I’m not one for following rules. Especially not strict seasonal rules regarding wine. Just last week, when the temperature was below freezing, I enjoyed a glass of rosé at a wine bar. And as I buckled down inside during this weekend’s snowstorm, it was white wine in my glass, not red.
Yes, that’s right. I happily drink white wine during winter. There’s no reason to take a break from drinking whites between Labor Day and Memorial Day. With such a wealth of interesting, complex, sometimes crazy wines that make for wonderful winter whites, why would you?
Of course, when we talk about winter whites, that doesn’t mean those crisp, zingy summertime sippers you might know best. In winter, we’re looking for whites with velvety, full-bodied textures in the mouth, and richer, fuller flavors. We still want freshness but not necessarily refreshment. We want a wine that’s more rounded and not too crisp. We desire less acidity and more aromatics. Spice, dried herbs, honey and fleshy or tropical fruits are welcome, and if there are citrus notes we prefer tangerine and lime rather than lemon. A little bit of creaminess or stony minerality is good, too.
Think about the winter table. Dishes such as casseroles and soups, root vegetables and squash, roast pork and fowl, fondue and creamy sauces—these all pair beautifully with bigger, richer white wines.
There is no shortage of options on that front. If there ever was a white wine that seemed appropriate for winter, it’s gewürztraminer, particularly those from Alto Adige and Alsace. These wines are full of aromas and flavors of rose and tropical fruits, baking spice and clove, and pair phenomenally with spicier foods. Italian gewürztraminers from Alto Adige, an alpine wine region up against the Dolomites, tend to be less sweet than their French cousins from Alsace, which can vary from bone dry to having a honeyed sweetness.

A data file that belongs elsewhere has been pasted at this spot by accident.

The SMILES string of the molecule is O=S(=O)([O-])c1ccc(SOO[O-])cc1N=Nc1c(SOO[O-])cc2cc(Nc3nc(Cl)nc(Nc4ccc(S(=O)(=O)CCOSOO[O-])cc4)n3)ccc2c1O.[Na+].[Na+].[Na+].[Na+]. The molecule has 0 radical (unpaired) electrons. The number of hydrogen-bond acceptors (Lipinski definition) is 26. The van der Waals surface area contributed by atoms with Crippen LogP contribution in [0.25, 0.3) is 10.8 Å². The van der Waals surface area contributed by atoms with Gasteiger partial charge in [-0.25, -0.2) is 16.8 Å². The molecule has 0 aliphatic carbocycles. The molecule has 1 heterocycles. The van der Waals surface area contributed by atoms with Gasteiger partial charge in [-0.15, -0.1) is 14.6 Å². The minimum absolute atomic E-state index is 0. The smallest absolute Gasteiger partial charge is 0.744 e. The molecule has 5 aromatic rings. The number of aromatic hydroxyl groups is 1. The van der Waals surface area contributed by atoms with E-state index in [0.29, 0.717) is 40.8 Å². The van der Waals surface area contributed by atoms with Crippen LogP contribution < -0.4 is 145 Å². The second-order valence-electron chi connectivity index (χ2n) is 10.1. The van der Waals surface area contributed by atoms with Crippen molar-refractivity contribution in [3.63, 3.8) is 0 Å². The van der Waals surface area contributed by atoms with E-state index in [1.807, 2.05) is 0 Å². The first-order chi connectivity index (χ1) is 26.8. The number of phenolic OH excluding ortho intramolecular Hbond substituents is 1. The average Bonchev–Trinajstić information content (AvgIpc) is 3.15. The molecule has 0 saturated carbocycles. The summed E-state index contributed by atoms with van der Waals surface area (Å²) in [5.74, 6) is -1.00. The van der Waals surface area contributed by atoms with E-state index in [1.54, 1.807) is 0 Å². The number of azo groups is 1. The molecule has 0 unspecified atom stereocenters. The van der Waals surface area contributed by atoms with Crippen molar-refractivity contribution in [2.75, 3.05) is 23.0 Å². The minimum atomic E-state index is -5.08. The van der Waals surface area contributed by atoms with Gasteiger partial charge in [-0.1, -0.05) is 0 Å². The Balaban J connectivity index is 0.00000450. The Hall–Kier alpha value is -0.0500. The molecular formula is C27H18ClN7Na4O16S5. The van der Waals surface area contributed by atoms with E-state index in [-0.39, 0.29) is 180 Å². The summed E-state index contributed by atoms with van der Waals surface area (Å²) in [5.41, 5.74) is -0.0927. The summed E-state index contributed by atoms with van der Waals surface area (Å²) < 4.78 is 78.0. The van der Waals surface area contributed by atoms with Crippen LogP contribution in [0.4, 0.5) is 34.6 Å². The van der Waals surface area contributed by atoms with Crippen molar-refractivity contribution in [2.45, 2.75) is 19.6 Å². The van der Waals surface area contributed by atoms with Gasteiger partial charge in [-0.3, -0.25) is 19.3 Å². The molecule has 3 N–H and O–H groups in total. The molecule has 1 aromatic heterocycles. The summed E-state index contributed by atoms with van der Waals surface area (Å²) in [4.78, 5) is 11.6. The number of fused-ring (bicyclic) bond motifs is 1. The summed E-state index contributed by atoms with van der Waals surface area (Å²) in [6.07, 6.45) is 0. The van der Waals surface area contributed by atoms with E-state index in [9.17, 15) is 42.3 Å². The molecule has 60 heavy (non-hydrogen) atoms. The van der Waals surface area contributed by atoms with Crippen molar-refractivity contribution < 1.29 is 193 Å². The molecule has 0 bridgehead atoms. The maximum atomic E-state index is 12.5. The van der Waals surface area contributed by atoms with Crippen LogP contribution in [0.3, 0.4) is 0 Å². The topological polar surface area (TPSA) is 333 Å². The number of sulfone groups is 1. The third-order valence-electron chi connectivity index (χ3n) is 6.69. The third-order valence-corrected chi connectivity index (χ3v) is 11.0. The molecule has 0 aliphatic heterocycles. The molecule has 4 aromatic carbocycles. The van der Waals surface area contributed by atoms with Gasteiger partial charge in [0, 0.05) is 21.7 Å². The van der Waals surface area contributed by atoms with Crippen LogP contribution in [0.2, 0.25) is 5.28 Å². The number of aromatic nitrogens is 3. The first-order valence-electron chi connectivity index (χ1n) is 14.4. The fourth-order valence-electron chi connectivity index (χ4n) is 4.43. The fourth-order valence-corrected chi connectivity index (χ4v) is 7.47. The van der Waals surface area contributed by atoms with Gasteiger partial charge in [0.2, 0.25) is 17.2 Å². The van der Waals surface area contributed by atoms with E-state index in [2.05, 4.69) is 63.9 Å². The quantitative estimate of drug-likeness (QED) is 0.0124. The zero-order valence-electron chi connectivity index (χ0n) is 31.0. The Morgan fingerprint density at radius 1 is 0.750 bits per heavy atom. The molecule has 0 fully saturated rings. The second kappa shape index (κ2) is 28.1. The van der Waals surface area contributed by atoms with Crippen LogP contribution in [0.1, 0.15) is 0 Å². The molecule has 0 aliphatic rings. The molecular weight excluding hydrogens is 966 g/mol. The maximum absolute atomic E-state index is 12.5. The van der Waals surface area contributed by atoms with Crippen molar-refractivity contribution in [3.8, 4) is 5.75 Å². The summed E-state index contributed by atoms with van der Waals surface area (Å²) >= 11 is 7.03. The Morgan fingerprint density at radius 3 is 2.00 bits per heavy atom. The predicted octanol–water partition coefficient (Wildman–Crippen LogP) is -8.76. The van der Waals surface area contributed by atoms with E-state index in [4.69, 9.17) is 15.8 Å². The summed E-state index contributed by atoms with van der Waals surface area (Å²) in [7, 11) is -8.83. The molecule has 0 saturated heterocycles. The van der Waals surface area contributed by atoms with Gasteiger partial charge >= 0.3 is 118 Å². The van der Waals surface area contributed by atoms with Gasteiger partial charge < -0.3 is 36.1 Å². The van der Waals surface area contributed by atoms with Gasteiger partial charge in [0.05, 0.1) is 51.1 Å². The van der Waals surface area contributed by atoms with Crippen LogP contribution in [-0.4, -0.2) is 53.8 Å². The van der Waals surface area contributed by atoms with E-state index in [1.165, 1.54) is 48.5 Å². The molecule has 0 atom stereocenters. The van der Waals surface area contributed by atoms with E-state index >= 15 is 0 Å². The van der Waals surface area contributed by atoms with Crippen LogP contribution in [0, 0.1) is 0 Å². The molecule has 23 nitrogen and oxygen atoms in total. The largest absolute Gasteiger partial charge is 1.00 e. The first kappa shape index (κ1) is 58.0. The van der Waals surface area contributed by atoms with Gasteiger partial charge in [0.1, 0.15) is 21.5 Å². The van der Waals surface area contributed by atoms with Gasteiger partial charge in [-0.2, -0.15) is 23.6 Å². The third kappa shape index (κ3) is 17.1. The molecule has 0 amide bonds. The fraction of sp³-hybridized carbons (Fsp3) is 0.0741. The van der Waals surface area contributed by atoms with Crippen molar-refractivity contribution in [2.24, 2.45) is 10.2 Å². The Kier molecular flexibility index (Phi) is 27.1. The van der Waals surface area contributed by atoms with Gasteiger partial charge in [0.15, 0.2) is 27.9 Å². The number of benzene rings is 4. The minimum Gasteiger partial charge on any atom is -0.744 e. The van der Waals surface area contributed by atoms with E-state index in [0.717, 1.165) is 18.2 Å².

I rarely crave the full-bodied white wines from the Rhône Valley in the summer, but in the winter? Absolutely. With their floral aromas, ripe texture, and intense yet elegant flavors, white Rhône wines—made from grapes such as clairette, marsanne, roussanne, viognier, and grenache blanc—speak perfectly to the frigid season.
You’ve likely tried a taste of red Bordeaux before, but if you haven’t familiarized yourself with the luscious and rich white wines from Bordeaux, winter is an excellent time to do so. Most of the white Bordeaux wines you’ll find on shelves are made of some combination of sémillon, which enriches the wine with honeyed aromas and flavors, muscadelle, and sauvignon blanc. Don’t be mistaken; these are a warm departure from the green and zippy sauvignon blancs you drink at the beach. Good white Bordeaux is rich and concentrated yet elegant, herbaceous and citrusy, and incredibly food-friendly.
Then there’s the full-bodied, fruit-forward grape from Spain called godello, which offers incredible value. And don’t forget about the aromatic, floral varieties from Greece— grapes like malagouzia, moschofilero, and vidiano—which make compelling wines that taste like vacation in a bottle.
Most importantly, make sure not to serve these winter whites straight out of the fridge. You don’t need a white wine to be icy cold, especially when it already is outside. Let the bottle sit for 30 minutes or so on the counter so that it’s cool, but not cold. Too much chill masks the beautiful aromas and richness these wines have to offer.
At the right temperature, any of these fuller-bodied white wines will help carry you through these last few weeks of winter.
5 Bottles to Seek Out:
Trimbach Gewürztraminer 2014
Domaine Romaneaux-Destezet (Hervé Souhaut) Saint Joseph 2016
Rhône Valley, France
Clos Floridene Graves 2015
Valdesil Valdeorras Godello Sobre Lías 2014
Skouras Moscofilero 2016